Inside this edition, we've taken a hurried (always), drive-by snapshot of economic activity in Northwest Tucson.

No judgments here about whether the glass is half full, half empty, or smashed to pieces. In all things, it's a matter of viewing perspective.

Economic well being starts at home, of course, and the value of that home is often front and center. A glimpse at statistics and comments from the real estate industry reveals several things – first, that prices may be at least stabilizing; second, that the supply of houses for sale is declining; and third, that housing markets are very regional, and the Northwest remains a relatively strong area of greater Tucson.

What's ahead in housing? No one's sure. Roger Yohem of the Southern Arizona Home Builders Association warns about a potential wave of foreclosures that could come with five-year terms on adjustable rate mortgages, or ARMs, those complex home-financing devices.

The median sales price of a greater Tucson home in May 2009 was $170,000. That's up from $163,900 in April. The peak? In November 2006, median prices were $226,465, according to the Tucson Association of Realtors. The same watermark? September 2004, when the median price was $169,950.

Yes, economic well-being starts at home. Gasoline prices have risen of late, though they're not as high as they were a year ago. Too many people are out of work. Laura Shaw, senior vice president for Tucson Regional Economic Opportunities, points out that primary jobs are crucial, and TREO is focused on those sorts of wealth-creating jobs.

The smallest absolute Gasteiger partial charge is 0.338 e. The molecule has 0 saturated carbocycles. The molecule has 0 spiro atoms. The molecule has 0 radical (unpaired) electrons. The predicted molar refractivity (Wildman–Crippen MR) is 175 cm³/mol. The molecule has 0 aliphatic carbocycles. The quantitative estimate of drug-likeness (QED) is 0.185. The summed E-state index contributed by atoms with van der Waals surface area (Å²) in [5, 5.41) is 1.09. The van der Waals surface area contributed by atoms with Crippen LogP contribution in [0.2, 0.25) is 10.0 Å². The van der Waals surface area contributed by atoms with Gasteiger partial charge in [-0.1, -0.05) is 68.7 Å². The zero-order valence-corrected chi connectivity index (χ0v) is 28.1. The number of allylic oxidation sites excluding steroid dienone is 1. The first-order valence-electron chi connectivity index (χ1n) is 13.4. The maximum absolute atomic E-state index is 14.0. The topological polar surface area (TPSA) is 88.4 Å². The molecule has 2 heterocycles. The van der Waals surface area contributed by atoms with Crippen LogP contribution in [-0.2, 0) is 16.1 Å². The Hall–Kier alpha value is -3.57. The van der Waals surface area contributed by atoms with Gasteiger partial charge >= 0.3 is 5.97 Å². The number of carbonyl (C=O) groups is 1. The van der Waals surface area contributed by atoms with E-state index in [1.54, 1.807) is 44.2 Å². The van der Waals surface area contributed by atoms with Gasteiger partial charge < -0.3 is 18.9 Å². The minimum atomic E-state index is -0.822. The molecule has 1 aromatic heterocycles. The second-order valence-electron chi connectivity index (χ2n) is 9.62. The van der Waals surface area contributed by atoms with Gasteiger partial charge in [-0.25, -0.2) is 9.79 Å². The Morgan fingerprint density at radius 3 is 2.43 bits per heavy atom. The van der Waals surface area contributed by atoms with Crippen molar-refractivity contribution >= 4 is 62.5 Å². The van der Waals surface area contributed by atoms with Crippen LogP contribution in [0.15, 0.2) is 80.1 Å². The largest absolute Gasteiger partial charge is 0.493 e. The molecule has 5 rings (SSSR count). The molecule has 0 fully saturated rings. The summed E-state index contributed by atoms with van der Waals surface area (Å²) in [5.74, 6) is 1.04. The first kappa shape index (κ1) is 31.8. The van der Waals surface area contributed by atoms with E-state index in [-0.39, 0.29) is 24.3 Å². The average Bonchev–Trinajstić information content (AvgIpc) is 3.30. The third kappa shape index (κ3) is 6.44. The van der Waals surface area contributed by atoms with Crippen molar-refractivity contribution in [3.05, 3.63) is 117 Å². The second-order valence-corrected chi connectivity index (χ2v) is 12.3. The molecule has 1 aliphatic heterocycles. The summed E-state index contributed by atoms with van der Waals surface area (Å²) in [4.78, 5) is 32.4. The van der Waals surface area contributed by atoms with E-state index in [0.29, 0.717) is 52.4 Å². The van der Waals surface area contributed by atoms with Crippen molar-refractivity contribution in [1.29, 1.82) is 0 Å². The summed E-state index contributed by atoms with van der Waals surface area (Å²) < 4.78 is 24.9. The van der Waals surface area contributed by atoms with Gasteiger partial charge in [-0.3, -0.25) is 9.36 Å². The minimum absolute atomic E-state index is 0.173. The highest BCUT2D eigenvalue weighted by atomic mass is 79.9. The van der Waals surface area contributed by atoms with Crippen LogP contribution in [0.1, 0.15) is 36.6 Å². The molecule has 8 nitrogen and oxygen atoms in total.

There are bright spots, Shaw points out, mentioning the expanding Ventana Medical Systems presence in Oro Valley and, up the road, the big, new, soon-to-be-occupied Sanofi-aventis development. Those businesses, and their industries, can be banked on in the years ahead.

So can the resort industry. The Ritz-Carlton Dove Mountain is rising rapidly in north Marana. Almost instantly, it'll be a world-class resort … with more than 450 "ladies and gentlemen," as the company calls its employees, not to mention the hundreds more who'll work to service the resort, hotel and spa, and its guests. Meanwhile, renovations and expansions have taken place at the Westward Look and the Omni, and all the region's resorts are re-tooling themselves, and their offerings, for the day the world's economy gets back to "normal."

In the short term, don't sell short the impact of construction. Along with the Ritz-Carlton, and its more than 300 construction jobs, people are finding work re-building Oracle Road through Oro Valley. Across the way, in Marana, a very large road project – Twin Peaks, at more than $50 million – is in the early stage, and the Camino de Manana road project is soon to commence. Such infrastructure improvements boost communities in the long-term, and they keep people working and money flowing when times are less than flush.

There's so much going on. People are still taking risks – El Charro has opened a new location at Oracle Crossings, building continues in the Innovation Corporate Center near Oro Valley Hospital, investors are taking a new slant on a previously idle shopping development at Thornydale and Overton, some people are still building houses … there's much going on, even in an economic storm. Much depends on how you look at it.

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